European fishermen need a safety net

At the first light of the Adriatic Sea, Captain Davide Sanulli and his crew start harvesting mussels off the coast of Emilia Romagna in Italy.

It’s already a tough start to the day to wake up so early, but things are about to get tougher for them. Mussels grow on long underwater ropes. Sometimes it takes a lot of effort to remove them.

Backbreaking work

For Davide the Captain, it’s just another day of work. He never complains, “every job has its difficulties,” he explains.

Machines help fishermen, but their noise can be deafening. Mud often gets in their eyes and they also need to be careful of moving parts. The boat is indeed a noisy wobbly factory floor in the middle of the sea and it leaves little time to rest.

Davide tells us that in the past everything was done manually, so machines and technology made it easier for them. However, he points out that it also made “the work much more hectic.”

Fatigue and accidents

His crew wear protective gloves, thick aprons and rubber boots intentionally too large to be quickly expelled in the event of an accidental fall overboard. On a bridge covered with slippery mussels, falls are a major risk.

Fatigue is the number one reason they could slip and fall or hit their heads, Davide says.

Offshore fishing and aquaculture are very risky jobs. On moving trawlers, fishermen can fall overboard unnoticed and drown. Ships can hit obstacles and sink. In 2019 alone, at least 16 fishermen died in European waters and more than two hundred were seriously injured.

For 19-year-old Lorenzo, harvesting mussels is just a summer job. He says it pays well, but few young people are really interested in choosing this career. He tells us that this is partly because it is hard to be a fisherman, but also because in summer you have to go to bed early and get up early, “a sacrifice that few young people are ready to make”.

This means that fishing is mainly a job for middle-aged men whose women are often described as housewives, eagerly awaiting the safe return of the men.

In fact, women today play a key role in the administration of fishing enterprises, handling the processing and sale of the catch. They hardly ever go out to fish, but there are rare exceptions.

Hard work for women

Çiğdem Moçoşoğlu is a fisherwoman with two adult daughters. She works on a small fishing boat. She is the only fisherwoman in Cesenatico and all of Emilia Romagna. For her, it is not hard work for a man, except on stormy days when the boat can hit floating tree trunks. However, she does that for women “who also have to take care of the house and the children, this work is more than hard, it is the hardest”.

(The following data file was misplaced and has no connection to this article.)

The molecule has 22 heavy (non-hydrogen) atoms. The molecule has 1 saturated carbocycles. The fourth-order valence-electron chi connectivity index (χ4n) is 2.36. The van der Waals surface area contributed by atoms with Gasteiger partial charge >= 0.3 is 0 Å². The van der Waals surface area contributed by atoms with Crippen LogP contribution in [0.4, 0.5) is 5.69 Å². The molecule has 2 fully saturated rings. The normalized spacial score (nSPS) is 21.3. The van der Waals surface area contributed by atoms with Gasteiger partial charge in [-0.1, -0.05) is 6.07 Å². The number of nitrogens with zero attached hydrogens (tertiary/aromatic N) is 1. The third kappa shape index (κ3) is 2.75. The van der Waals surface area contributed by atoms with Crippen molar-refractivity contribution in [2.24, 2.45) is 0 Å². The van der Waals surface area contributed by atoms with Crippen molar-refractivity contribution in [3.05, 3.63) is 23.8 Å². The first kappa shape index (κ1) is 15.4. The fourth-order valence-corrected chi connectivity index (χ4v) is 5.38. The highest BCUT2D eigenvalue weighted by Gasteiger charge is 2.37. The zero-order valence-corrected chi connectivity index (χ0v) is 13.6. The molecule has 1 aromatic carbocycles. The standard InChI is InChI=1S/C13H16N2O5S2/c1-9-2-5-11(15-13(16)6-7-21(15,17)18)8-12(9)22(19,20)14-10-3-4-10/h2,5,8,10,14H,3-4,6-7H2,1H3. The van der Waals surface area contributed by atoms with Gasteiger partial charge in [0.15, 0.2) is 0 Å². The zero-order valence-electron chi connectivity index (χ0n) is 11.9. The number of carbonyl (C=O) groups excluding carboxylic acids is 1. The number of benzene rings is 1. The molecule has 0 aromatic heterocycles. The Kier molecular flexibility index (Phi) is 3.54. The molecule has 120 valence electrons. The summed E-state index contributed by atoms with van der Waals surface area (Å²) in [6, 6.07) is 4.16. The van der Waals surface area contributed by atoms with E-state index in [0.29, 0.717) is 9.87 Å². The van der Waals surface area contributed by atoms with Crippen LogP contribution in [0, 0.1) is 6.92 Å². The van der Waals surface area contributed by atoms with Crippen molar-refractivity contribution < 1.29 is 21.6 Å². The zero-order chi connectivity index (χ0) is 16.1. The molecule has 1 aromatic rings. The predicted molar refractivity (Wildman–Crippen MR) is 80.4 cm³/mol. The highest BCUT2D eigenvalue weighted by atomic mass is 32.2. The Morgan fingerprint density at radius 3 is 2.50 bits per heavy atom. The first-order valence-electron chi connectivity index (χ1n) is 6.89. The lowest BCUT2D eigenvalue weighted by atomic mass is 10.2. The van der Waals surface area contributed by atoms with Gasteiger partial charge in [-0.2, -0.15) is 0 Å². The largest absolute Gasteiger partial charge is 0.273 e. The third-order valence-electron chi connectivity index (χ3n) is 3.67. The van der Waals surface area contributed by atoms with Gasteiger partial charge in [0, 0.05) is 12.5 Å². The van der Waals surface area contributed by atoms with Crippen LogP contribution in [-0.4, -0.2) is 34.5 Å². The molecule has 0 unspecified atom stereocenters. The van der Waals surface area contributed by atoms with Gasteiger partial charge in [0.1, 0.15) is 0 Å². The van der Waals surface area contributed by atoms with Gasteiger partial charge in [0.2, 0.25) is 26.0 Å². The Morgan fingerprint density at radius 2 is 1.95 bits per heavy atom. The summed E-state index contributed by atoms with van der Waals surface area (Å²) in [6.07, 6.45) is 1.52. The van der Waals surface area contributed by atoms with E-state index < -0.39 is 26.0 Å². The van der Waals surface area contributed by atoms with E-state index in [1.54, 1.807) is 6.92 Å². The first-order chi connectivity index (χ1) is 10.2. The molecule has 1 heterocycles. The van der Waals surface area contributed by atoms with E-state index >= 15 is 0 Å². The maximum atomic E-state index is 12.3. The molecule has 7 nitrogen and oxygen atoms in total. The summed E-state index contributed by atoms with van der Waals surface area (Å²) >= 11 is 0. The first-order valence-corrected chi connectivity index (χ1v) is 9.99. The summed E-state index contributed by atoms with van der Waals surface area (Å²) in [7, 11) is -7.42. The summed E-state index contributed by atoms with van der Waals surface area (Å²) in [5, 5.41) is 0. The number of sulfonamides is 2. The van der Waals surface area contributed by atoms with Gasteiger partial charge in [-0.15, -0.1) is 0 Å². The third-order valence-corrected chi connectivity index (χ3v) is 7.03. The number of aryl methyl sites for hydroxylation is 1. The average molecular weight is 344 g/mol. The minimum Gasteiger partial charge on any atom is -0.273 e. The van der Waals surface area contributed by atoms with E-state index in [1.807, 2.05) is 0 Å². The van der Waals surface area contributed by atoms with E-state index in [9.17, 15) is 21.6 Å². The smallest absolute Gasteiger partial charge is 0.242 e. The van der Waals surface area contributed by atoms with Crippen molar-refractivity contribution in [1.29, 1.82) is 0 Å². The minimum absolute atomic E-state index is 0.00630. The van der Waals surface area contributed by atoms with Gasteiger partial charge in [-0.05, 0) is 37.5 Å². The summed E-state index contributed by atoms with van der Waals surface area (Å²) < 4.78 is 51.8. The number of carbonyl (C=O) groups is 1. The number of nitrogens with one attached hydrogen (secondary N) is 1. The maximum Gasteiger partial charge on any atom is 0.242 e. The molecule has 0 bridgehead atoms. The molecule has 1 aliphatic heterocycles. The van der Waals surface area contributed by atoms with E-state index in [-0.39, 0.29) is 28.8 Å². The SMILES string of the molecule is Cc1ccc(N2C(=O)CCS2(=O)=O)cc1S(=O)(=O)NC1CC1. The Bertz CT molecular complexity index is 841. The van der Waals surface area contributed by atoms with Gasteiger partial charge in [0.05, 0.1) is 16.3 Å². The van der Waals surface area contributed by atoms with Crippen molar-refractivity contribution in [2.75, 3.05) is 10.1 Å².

Regulations to improve conditions

Regulations on working conditions often ignore small vessels. There are more rules for large vessels that spend weeks and months at sea. Fishermen in Cesenatico say hard work on small boats can also affect your health.

There is a global discussion on how to make fishing safer. Part of the solution depends on stricter regulations. In Europe, this includes a number of EU directives and international conventions, such as the International Labor Organization’s Convention 188 “Work in Fishing”, which has so far only been ratified by seven states. members of the EU.

Another tool is targeted funding. The EU supports training and certain modifications to vessels which improve safety without increasing catches. However, according to the regional administration, boat upgrades are rare as half the cost has to be paid by the owners themselves.

Funding of security measures

According to Vittorio Elio Manduca, head of the hunting and fishing services in Emilia-Romagna, they tried to encourage fishermen to improve their equipment through various meetings and promotional activities. However, he tells us that they have not been able to “convince many to invest in safety on board”.

Vittorio says the fishermen seem keen on training, “but will not make any material investments, and that is, unfortunately, a problem”.

Upgrades to older ships are expensive and limited by the lack of space on board. But new ships can be designed with better safety in mind.

Alberto Stefanini is a technical safety engineer. He inspects fishing boats and points out small improvements that can make a big difference, like covers for moving ropes, safety clasps for fasteners, height of guardrails and air conditioning. All of these things make working more comfortable and therefore safer.

Massimo Bellavista works with fishing cooperatives, trade unions and their European counterparts to improve working conditions on board local vessels. It does this with the help of regular technical inspections and safety training.

Safety first

For him, the main objective when fishermen go to sea is that they come back safe and sound. That is why it is extremely important to implement and follow the rules. “Italy is a little late in the process of ratifying Convention 188, but we are working on it, and fishermen must try to anticipate these changes, and not wait for stricter rules to become mandatory”, explains- he does.

Back in the Adriatic Sea, the four shellfish farmers on Davide’s boat spend seven hours at sea. They collect an average of two tonnes of mussels, a task that visibly tires them.

In the coming months, Davide plans to modernize all of its equipment to make work easier and safer. He has already requested a work package of 70,000 euros to do this, 50% of which will be financed by Europe.

On the way back to shore, the crew relax for a moment before arriving in port to unload the mussels and get the boat ready for another grueling day of fishing.

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